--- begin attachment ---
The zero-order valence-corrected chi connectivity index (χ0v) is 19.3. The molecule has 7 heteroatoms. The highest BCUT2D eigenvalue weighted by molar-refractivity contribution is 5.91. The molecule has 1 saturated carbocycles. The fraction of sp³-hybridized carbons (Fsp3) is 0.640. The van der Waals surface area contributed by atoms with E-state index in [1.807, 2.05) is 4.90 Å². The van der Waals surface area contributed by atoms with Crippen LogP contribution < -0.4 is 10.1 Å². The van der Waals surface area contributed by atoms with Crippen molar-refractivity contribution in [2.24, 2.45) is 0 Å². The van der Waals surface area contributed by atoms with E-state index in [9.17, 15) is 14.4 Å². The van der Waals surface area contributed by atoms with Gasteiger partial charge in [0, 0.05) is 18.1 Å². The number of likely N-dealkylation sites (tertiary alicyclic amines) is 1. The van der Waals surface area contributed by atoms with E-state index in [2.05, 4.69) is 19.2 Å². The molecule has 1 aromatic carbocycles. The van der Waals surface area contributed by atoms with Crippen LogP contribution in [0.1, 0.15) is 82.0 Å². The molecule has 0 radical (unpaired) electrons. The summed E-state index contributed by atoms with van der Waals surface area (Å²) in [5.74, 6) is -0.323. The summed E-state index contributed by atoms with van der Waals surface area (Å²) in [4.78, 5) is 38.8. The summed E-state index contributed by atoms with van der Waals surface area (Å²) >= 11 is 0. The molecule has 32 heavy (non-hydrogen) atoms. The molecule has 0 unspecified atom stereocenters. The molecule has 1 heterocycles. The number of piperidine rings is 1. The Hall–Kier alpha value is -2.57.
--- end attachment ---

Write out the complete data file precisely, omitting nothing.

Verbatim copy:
The zero-order valence-corrected chi connectivity index (χ0v) is 19.3. The molecule has 7 heteroatoms. The highest BCUT2D eigenvalue weighted by molar-refractivity contribution is 5.91. The molecule has 1 saturated carbocycles. The fraction of sp³-hybridized carbons (Fsp3) is 0.640. The van der Waals surface area contributed by atoms with E-state index in [1.807, 2.05) is 4.90 Å². The van der Waals surface area contributed by atoms with Crippen LogP contribution < -0.4 is 10.1 Å². The van der Waals surface area contributed by atoms with Crippen molar-refractivity contribution in [2.24, 2.45) is 0 Å². The van der Waals surface area contributed by atoms with E-state index in [9.17, 15) is 14.4 Å². The van der Waals surface area contributed by atoms with Gasteiger partial charge in [0, 0.05) is 18.1 Å². The number of likely N-dealkylation sites (tertiary alicyclic amines) is 1. The van der Waals surface area contributed by atoms with E-state index in [2.05, 4.69) is 19.2 Å². The molecule has 1 aromatic carbocycles. The van der Waals surface area contributed by atoms with Crippen LogP contribution in [0.1, 0.15) is 82.0 Å². The molecule has 0 radical (unpaired) electrons. The summed E-state index contributed by atoms with van der Waals surface area (Å²) in [5.74, 6) is -0.323. The summed E-state index contributed by atoms with van der Waals surface area (Å²) in [4.78, 5) is 38.8. The summed E-state index contributed by atoms with van der Waals surface area (Å²) >= 11 is 0. The molecule has 32 heavy (non-hydrogen) atoms. The molecule has 0 unspecified atom stereocenters. The molecule has 1 heterocycles. The number of piperidine rings is 1. The Hall–Kier alpha value is -2.57.